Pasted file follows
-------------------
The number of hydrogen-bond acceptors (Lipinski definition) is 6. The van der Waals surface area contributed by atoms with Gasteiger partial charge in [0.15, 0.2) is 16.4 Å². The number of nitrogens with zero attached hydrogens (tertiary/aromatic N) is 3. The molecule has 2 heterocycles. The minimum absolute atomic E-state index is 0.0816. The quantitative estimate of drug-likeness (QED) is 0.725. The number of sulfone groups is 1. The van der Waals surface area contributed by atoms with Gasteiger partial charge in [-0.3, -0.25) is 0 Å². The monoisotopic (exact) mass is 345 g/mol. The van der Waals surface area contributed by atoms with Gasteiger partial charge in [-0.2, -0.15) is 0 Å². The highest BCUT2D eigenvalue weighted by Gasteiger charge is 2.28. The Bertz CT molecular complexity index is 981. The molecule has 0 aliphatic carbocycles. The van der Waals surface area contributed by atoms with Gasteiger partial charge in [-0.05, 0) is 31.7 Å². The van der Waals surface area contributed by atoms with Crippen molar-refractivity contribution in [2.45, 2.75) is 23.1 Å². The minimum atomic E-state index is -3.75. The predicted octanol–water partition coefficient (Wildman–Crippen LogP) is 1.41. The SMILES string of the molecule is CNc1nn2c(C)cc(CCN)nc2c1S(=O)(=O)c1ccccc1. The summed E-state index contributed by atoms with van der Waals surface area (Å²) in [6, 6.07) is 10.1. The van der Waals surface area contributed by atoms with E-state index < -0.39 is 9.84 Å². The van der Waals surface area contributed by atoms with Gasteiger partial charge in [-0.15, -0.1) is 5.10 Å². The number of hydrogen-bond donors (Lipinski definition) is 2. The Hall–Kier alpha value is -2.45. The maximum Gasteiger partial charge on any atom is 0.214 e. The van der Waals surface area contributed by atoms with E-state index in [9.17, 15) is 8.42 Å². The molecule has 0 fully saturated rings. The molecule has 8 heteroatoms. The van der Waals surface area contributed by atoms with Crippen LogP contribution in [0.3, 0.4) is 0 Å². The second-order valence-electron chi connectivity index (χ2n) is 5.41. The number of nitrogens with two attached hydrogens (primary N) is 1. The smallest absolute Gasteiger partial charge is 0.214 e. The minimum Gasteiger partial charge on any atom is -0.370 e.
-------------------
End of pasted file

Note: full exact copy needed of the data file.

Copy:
The number of hydrogen-bond acceptors (Lipinski definition) is 6. The van der Waals surface area contributed by atoms with Gasteiger partial charge in [0.15, 0.2) is 16.4 Å². The number of nitrogens with zero attached hydrogens (tertiary/aromatic N) is 3. The molecule has 2 heterocycles. The minimum absolute atomic E-state index is 0.0816. The quantitative estimate of drug-likeness (QED) is 0.725. The number of sulfone groups is 1. The van der Waals surface area contributed by atoms with Gasteiger partial charge in [-0.3, -0.25) is 0 Å². The monoisotopic (exact) mass is 345 g/mol. The van der Waals surface area contributed by atoms with Gasteiger partial charge in [-0.2, -0.15) is 0 Å². The highest BCUT2D eigenvalue weighted by Gasteiger charge is 2.28. The Bertz CT molecular complexity index is 981. The molecule has 0 aliphatic carbocycles. The van der Waals surface area contributed by atoms with Gasteiger partial charge in [-0.05, 0) is 31.7 Å². The van der Waals surface area contributed by atoms with Crippen molar-refractivity contribution in [2.45, 2.75) is 23.1 Å². The minimum atomic E-state index is -3.75. The predicted octanol–water partition coefficient (Wildman–Crippen LogP) is 1.41. The SMILES string of the molecule is CNc1nn2c(C)cc(CCN)nc2c1S(=O)(=O)c1ccccc1. The summed E-state index contributed by atoms with van der Waals surface area (Å²) in [6, 6.07) is 10.1. The van der Waals surface area contributed by atoms with E-state index < -0.39 is 9.84 Å². The van der Waals surface area contributed by atoms with Gasteiger partial charge in [-0.15, -0.1) is 5.10 Å². The number of hydrogen-bond donors (Lipinski definition) is 2. The Hall–Kier alpha value is -2.45. The maximum Gasteiger partial charge on any atom is 0.214 e. The van der Waals surface area contributed by atoms with E-state index in [9.17, 15) is 8.42 Å². The molecule has 0 fully saturated rings. The molecule has 8 heteroatoms. The van der Waals surface area contributed by atoms with Crippen LogP contribution in [0.3, 0.4) is 0 Å². The second-order valence-electron chi connectivity index (χ2n) is 5.41. The number of nitrogens with two attached hydrogens (primary N) is 1. The smallest absolute Gasteiger partial charge is 0.214 e. The minimum Gasteiger partial charge on any atom is -0.370 e.